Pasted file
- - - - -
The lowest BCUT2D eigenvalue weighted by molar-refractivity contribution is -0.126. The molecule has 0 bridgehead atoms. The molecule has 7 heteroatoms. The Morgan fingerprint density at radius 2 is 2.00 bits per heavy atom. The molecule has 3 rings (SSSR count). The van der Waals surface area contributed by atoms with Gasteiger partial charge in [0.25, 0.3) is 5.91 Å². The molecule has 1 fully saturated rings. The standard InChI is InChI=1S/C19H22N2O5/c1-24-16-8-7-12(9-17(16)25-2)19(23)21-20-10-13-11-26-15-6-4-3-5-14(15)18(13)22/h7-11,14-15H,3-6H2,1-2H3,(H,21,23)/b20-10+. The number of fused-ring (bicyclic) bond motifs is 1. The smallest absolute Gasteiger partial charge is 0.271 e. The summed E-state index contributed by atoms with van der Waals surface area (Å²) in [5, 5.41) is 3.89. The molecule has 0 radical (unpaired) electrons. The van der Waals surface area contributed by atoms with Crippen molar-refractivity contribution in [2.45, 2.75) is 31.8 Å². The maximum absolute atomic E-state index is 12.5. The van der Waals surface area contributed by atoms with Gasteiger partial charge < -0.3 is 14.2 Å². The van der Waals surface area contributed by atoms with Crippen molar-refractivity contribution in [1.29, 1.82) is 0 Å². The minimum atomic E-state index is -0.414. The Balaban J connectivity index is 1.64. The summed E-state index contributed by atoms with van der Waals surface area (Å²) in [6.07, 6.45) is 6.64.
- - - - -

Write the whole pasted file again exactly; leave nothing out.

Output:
The lowest BCUT2D eigenvalue weighted by molar-refractivity contribution is -0.126. The molecule has 0 bridgehead atoms. The molecule has 7 heteroatoms. The Morgan fingerprint density at radius 2 is 2.00 bits per heavy atom. The molecule has 3 rings (SSSR count). The van der Waals surface area contributed by atoms with Gasteiger partial charge in [0.25, 0.3) is 5.91 Å². The molecule has 1 fully saturated rings. The standard InChI is InChI=1S/C19H22N2O5/c1-24-16-8-7-12(9-17(16)25-2)19(23)21-20-10-13-11-26-15-6-4-3-5-14(15)18(13)22/h7-11,14-15H,3-6H2,1-2H3,(H,21,23)/b20-10+. The number of fused-ring (bicyclic) bond motifs is 1. The smallest absolute Gasteiger partial charge is 0.271 e. The summed E-state index contributed by atoms with van der Waals surface area (Å²) in [5, 5.41) is 3.89. The molecule has 0 radical (unpaired) electrons. The van der Waals surface area contributed by atoms with Crippen molar-refractivity contribution in [2.45, 2.75) is 31.8 Å². The maximum absolute atomic E-state index is 12.5. The van der Waals surface area contributed by atoms with Gasteiger partial charge < -0.3 is 14.2 Å². The van der Waals surface area contributed by atoms with Crippen molar-refractivity contribution in [1.29, 1.82) is 0 Å². The minimum atomic E-state index is -0.414. The Balaban J connectivity index is 1.64. The summed E-state index contributed by atoms with van der Waals surface area (Å²) in [6.07, 6.45) is 6.64.